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Thread: FMSC Master ProtoWax

  1. #1

    FMSC Master ProtoWax

    Has anyone used FMSC's Master Protowax https://www.freemansupply.com/produc...ck-size-blocks

    Looks interesting had a chance to get a 2"x3"x7" block for just the cost of shipping. Wondering if there's any special precautions or things I need to know about it. Pitfalls that kind of stuff. I have no clue how or what to use it on...just playing.

    Thanks,
    CBB

  2. #2
    Senior Member Spelter's Avatar
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    Very low expansion wax on warming, zero investment cracking on burnout. Clean machining but needs a light touch, softens slightly at body temperature. We ended up not using it because of a slight ash residue at the bottom of the pattern space.This was in a jewelry shop where metal quality was paramount, microscopic inclusions were impermissible, in an ordinary shop the slight ash may be imperceptible.My favorite machining wax.
    "The former lives of objects need not interfere with their current use."

  3. #3
    Thanks for the link. I wanna try their silicone.
    WWW.TheHomeFoundry.org
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  4. #4
    Senior Member Spelter's Avatar
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    I use their bluesil 3470 at work. It takes rigid urethanes being cast against it better than anything else I've found. Benefits from vacuum debubbling. Tear resistance could be better. Can be sanded to take down minor imperfections.
    "The former lives of objects need not interfere with their current use."

  5. #5
    Thanks Spelter. For the type of things I'm likely to cast...a tiny amount of ash isn't a deal breaker.
    Jag... if you live close to Chicago or one of the other Freeman offices they have different casting classes every couple of months (all cold casting, resins, silicone etc) some of them have a cost (like $50) to cover the materials and you get a casting kit out of it. I haven't went as the closest one is 8ish hours away from me and they are always when I have other things going on. but if your new to the silicone/resin casting it maybe worth the $$

    CBB

  6. #6
    Thanks bob. The closest I've got is smooth on in the dallas area. They too run classes. Anything to get you to drop some duckets in their store. I'm going to give this rebound 25 a shot on my little jewelry box with a plaster mother mold. I only need one of these boxes and if my balls were bigger, I'd just shell the wax and go for it. Already got too many hours to risk it, so I better mold the thing. lol
    Jason
    WWW.TheHomeFoundry.org
    Visit me: WWW.HandcraftedLanterns.com
    "Sometimes by losing a battle you find a new way to win the war"
    -- Donald Trump --

  7. #7
    Senior Member Jammer's Avatar
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    http://www.alloyavenue.com/vb/showth...highlight=usmc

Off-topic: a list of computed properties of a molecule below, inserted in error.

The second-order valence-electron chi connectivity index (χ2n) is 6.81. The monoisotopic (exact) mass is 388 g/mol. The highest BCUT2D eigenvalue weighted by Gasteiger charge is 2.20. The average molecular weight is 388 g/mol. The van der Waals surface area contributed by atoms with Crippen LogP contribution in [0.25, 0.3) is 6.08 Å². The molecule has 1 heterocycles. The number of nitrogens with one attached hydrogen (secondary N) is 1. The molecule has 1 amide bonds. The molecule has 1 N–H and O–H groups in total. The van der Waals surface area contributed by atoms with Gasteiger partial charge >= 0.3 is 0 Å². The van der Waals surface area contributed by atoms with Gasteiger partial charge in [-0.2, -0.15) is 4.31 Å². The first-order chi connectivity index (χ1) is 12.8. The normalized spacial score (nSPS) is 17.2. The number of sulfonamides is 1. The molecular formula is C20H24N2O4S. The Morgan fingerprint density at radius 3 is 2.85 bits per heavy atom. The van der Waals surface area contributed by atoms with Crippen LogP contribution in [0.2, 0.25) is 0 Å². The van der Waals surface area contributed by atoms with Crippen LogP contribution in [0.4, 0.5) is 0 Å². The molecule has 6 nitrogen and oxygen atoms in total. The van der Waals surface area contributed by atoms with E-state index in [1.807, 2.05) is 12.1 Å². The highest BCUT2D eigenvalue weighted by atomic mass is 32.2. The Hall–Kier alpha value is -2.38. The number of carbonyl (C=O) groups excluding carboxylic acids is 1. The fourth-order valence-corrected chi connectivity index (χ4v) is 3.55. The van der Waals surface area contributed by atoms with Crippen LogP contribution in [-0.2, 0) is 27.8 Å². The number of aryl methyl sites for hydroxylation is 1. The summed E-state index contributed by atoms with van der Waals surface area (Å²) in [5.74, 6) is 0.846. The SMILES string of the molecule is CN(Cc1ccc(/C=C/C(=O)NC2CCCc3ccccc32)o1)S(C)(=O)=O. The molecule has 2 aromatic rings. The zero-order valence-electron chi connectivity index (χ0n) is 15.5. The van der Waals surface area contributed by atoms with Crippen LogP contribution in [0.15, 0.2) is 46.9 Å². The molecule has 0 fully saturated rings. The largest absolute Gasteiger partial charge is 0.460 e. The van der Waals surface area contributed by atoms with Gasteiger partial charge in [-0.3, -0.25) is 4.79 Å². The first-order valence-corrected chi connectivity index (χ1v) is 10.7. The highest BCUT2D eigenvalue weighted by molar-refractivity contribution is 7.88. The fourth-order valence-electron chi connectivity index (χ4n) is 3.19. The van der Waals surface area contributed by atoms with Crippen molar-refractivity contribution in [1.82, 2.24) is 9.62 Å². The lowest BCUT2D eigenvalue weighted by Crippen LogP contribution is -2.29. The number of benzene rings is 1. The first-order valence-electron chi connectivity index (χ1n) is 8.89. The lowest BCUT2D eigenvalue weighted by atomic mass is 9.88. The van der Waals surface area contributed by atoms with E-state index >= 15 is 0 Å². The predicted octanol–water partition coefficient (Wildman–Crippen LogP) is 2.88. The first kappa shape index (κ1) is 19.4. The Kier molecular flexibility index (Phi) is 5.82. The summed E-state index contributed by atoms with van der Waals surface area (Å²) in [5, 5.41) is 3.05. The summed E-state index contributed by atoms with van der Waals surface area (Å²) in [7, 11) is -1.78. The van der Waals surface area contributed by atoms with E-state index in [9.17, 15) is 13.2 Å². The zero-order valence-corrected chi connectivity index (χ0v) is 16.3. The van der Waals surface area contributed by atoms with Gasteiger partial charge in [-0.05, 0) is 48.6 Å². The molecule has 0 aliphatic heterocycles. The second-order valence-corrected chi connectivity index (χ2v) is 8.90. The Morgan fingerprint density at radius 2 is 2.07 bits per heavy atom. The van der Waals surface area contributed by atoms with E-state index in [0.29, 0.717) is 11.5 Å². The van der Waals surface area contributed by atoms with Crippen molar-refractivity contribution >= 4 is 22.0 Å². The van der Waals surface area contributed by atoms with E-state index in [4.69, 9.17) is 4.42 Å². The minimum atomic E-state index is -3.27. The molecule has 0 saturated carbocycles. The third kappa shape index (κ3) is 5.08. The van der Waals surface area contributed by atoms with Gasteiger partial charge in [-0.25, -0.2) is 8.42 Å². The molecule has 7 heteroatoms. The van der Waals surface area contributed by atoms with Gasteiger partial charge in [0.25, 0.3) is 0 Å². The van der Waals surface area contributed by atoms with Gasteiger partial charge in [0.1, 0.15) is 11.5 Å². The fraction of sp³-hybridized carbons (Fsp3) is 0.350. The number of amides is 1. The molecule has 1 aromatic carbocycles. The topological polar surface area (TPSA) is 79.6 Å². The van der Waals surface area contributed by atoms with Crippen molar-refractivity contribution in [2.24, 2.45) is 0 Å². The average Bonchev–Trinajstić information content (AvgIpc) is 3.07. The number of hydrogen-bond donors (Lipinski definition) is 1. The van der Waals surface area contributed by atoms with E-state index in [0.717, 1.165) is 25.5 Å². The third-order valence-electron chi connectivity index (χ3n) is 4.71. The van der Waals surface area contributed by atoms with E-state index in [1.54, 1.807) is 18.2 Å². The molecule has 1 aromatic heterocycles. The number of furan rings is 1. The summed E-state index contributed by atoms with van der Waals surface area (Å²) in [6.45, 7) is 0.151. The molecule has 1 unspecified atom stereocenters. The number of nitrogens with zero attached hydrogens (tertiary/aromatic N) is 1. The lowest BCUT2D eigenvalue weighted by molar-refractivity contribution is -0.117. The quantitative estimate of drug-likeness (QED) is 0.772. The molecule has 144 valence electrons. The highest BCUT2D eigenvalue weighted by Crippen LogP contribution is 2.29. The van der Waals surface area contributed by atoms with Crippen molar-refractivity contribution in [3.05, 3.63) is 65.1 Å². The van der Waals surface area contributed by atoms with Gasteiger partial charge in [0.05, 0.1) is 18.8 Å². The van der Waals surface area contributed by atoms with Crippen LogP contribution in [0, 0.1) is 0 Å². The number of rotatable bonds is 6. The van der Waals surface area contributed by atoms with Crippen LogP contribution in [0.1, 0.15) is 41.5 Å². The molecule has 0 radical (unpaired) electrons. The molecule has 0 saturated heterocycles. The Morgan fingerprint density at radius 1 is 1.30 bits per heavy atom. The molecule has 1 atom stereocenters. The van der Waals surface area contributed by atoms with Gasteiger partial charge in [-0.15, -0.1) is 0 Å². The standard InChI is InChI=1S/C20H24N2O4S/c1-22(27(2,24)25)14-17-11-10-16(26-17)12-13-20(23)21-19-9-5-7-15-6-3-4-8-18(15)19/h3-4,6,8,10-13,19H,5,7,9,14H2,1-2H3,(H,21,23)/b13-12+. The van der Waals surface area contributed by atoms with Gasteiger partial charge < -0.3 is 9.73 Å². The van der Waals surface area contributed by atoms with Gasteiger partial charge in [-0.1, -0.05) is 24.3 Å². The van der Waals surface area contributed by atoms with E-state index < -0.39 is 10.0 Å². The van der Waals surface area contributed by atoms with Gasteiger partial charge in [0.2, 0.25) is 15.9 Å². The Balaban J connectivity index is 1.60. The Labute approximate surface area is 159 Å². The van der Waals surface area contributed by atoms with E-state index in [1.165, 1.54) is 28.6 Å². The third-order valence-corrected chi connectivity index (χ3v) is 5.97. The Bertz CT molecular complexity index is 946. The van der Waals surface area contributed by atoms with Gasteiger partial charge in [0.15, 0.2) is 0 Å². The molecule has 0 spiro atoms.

I'm reposting this old thread to show a problem with platinum based silicone mold material from Freemans. They were no help at all and told me I should have tested it first and wouldn't send me another sample kit to try. I haven't dealt with them since. I use Poly-Tek now, these guys are great. Last year they sent me tickets for a concrete show in Nashville and it was great. Yes, they have concrete shows, some of the new stuff is pretty amazing. They use polyurethane based rubber to make molds for concrete. I had hoped they would have a sample I could get while I was there but they didn't bring any. It is what I used at the end of the above thread. I still have the mold, it holds up great and I've made some 2 part molds with it too.

  8. #8
    Senior Member Spelter's Avatar
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    Platinum cure silicones are touchey, especially the slower ones. They don't like sulfur compounds, tin cure silicones, most urethane rubbers, vinyl rubbers, rubbers cleaned with citrus based cleaner...

    I recently had a problem with a mold for silicone where the mold was a known acceptable urethane rubber, which had been molded over a known acceptable clay that was applied over an incompatible vinyl. Plasticiser dissolved out of the vinyl into the clay and subsequently into the urethane causing inhibition in the silicone. Weeks of work and a whole product line were in question until I figured it out. Fortunately, Smooth-on's Inhibit-X saved the day.
    "The former lives of objects need not interfere with their current use."

  9. #9
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    I tend to avoid the various silicones for just the reasons you stated, and too, their need for extremely accurate weighing of the components, and the air bubble problem requiring vacuum debubbling. Granted the polyurethane I use (Smooth-On Reo-Flex) has its own set of hazards: it sticks tenaciously to most everything (except silicone), and it emits a gas that irritates the nasal passages and throat for which I wear a respirator. On the plus side, it is bubble free; it costs half as much as silicone; and it is fairly forgiving if I don't get the measurement exactly right.

    Richard
    When I die, Heaven can wait—I want to go to McMaster-Carr.

  10. #10
    To be honest... I'm a fan of the Smooth on guys. Always helpful and seem to have a product to save the day. Not that I use much silicone. Most of my stuff was tin cure as it's a lot less picky and I only needed it to last a few pulls for small projects.

    CBB

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